CP2 = CP1 * (A+B) / (A+C)
CP2 = Series A Conversion Price in effect immediately after new issue
CP1 = Series A Conversion Price in effect immediately prior to new issue
A = Number of Ordinary Shares outstanding immediately prior to new issue (includes outstanding ordinary shares, all shares of outstanding preference shares on an as-converted basis, and all outstanding options on an as-exercised basis; and does not include any convertible securities converting into this round of financing)
B = Aggregate investment in new round of financing divided by CP1
C = Number of shares issued in the new round
Tips for founders
In this new world, startup founders raising capital may need to revisit their startup’s valuation if the economic impacts of Covid-19 mean that the last round valuation can no longer be supported. Down rounds and anti-dilution adjustments are not the only option, however. Founders may want to get creative and consider the following alternatives.
Negotiate with investors
This is a balance between existing investors (who expect to be compensated for the lower valuation) and new investors (who want the deal but only at the lower valuation). If cash is low, existing investors may need to support a new financing. So if you’re a founder, negotiate. Existing anti-dilution rights can be fully or partially waived in connection with the next round. Indeed, this often happens.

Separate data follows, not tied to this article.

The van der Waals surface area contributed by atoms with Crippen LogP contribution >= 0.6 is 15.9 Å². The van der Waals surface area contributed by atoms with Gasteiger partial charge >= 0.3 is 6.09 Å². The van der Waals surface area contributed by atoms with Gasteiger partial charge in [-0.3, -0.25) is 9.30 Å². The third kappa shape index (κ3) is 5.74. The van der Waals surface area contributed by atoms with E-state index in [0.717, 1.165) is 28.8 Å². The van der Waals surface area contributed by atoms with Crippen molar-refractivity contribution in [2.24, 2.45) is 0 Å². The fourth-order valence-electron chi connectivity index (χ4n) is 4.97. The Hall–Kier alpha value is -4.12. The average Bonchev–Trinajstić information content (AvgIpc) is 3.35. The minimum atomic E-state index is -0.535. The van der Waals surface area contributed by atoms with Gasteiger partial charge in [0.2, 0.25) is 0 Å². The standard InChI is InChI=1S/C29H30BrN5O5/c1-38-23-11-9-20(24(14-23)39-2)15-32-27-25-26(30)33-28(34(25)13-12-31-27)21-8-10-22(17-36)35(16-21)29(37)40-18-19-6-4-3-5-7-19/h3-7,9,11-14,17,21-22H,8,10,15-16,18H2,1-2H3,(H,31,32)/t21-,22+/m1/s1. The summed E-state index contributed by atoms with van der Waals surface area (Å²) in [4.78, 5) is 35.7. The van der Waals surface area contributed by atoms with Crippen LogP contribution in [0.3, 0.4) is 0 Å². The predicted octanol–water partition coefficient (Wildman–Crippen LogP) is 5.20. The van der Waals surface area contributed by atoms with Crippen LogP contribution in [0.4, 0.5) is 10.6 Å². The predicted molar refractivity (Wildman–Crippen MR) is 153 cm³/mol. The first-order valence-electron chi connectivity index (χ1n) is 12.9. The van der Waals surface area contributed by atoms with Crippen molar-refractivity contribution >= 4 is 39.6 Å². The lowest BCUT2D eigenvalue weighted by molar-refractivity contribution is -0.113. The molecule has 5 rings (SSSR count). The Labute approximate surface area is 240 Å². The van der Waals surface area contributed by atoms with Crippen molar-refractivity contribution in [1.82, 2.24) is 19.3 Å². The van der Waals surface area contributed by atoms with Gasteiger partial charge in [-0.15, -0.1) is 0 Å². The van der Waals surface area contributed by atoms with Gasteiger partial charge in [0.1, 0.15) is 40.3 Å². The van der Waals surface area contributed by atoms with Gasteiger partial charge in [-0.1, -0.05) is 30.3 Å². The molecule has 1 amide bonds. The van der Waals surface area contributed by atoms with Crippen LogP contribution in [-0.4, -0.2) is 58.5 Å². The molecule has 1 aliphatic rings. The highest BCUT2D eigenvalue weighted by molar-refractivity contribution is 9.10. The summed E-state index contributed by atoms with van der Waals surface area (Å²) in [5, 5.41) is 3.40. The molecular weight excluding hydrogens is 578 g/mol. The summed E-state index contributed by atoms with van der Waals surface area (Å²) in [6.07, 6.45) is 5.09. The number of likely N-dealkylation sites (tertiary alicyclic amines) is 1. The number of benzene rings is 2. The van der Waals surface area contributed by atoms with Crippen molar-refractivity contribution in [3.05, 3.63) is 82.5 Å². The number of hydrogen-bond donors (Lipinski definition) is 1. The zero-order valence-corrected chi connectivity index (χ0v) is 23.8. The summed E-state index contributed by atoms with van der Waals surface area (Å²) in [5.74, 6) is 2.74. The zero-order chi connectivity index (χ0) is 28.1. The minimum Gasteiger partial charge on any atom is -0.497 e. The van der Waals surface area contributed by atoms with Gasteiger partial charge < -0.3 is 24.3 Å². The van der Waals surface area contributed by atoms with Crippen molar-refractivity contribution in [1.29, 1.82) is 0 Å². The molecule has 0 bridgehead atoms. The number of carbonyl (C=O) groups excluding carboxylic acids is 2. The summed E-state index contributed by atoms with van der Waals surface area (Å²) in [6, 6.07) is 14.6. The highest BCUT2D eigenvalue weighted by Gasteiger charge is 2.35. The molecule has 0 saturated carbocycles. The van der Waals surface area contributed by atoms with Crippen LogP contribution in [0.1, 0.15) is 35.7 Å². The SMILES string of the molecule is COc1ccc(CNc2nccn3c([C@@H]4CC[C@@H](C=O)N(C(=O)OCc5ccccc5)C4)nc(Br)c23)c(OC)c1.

If you are a founder, you will need to ensure that you are sufficiently incentivised following any dilution of ordinary shareholders. One way could be to agree with investors that an increased portion of any ESOP can be allocated to founders.
If your startup needs capital quickly, then a convertible note which converts on the closing of the next equity financing may be a solution. This avoids the dilution caused by the down round. Of course, this does to some extent just kick the valuation discussion down the road and you will need to consider carefully the terms of the note, particularly around the valuation cap and discount.
Startups can also use warrants, which allow for further shares to be issued in the future at the option of the investors. This de-risks the transaction for investors but gives them the option to double down in the future at the same conversion price if the business is successful at riding out the impacts of Covid-19.
Other investor-friendly terms
Finally, startups can keep new investors happy in ways other than valuation. For example, mitigating downside risk by providing other economic rights to the investors, such as higher than market standard 1x liquidation preferences, participating preferences, or other future price adjustment ratchets. Founders will need to weigh up the overall impacts of these as opposed just running with the down round.
Lee Bagshaw is a partner at law firm Simmonds Stewart and advises tech startups and venture capital funds in New Zealand and across Southeast Asia. This post originally appeared on the Simmonds Stewart blog and has been reproduced here with permission.